A speech by the World Health Organisation about “establishing guidelines for the privatisation of water”
“Most honourable Chairs, fellow Delegates, hard working Add Staff and dear guests.
Providing access to water is one of the most effective instruments in promoting health and reducing poverty.
17% of the global population lacked access to safe water resources in 2002 and 42% of the global population lacked access to improved sanitation. That is primary because of the water contamination and waterborne diseases.
The lack of access to clean water is one of the most pressing problems in the 21st century. Yes, in some places we have already succeeded to improve this situation, but in rural areas 84% of the residents lack access to sufficient clean water and proper sanitation facilities. Additionally, private multilateral companies often limit water delivery to wealthy neighbourhoods in urban areas, because rural residents are usually poor and unable to afford the cost of water. Hence, it often results in unfair distribution of benefits to the middle and upper class communities.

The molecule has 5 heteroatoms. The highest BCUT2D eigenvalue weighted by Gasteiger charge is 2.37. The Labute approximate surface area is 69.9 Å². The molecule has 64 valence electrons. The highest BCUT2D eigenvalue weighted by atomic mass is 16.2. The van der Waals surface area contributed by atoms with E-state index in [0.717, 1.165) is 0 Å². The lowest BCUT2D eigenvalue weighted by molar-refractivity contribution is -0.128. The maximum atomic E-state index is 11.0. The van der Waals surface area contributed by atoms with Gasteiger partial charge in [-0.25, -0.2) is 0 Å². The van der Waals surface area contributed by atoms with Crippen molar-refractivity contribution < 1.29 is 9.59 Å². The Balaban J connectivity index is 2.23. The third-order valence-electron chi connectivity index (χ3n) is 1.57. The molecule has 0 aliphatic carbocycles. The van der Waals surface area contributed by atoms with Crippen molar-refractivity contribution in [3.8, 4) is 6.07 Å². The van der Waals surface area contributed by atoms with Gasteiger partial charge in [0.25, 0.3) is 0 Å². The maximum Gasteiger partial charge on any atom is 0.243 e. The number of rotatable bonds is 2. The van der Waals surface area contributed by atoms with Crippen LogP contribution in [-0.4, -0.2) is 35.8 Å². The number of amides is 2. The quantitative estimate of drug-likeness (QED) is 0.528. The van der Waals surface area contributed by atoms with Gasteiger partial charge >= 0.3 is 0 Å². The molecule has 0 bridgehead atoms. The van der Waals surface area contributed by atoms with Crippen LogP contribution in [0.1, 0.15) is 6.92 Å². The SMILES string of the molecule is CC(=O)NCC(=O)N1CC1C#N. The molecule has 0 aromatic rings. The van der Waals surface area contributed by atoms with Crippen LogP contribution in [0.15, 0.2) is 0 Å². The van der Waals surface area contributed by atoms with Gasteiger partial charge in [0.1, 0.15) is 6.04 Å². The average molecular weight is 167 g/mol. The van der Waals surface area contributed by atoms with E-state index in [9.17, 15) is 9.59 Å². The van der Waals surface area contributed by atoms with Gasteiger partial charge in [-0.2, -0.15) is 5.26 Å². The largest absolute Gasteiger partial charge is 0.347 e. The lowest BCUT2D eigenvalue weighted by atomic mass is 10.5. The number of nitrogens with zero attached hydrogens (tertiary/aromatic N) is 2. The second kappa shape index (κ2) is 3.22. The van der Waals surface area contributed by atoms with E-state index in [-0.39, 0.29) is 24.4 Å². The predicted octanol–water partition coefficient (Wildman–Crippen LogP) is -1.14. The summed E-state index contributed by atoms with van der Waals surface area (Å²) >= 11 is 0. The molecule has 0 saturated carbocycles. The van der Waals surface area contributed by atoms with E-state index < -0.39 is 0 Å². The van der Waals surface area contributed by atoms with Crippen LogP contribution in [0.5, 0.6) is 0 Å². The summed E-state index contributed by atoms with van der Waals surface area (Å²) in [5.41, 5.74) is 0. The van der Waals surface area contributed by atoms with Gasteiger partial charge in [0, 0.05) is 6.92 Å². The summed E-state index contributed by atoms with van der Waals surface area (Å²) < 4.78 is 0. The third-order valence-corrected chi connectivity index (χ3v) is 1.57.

So, when it comes to this issue let us step back, nuance the situation, put things in perspective and look at the United Nation as a whole.
The UN is a world cooperation, consisting of a representation of 193 member states and therefore, encompassing all shades of ideas, philosophies and religions.
The UN is an instrument for action inspired by hope. Like the former President of the United States called his first biography: “The audacity of hope”.
We as the instrument for action, inspired by hope must have the audacity to believe.
Furthermore, in many corners of the world the UN stands as a framework for the acts of charity. A charity in the sense of mutual cooperation in a well-understood common interest.
That is what this resolution is about.
The delegate of the World Health Organisation does not want to focus on the water privatisation itself, because even though this can be a better option in some places, such as but not limited to Jordan, it still stands for many downsides such as the ones listed before. Privatisation of water and the economy shouldn’t be prioritised over the individual need for water.
Therefore, the essence of this resolution should be, as stated before, the mutual cooperation in a well understood common interest. Where MEDCs help LEDCs and their population to the access as well as a fair distribution of water.
So we can insure a healthy, safe, sustainable and cooperative world together.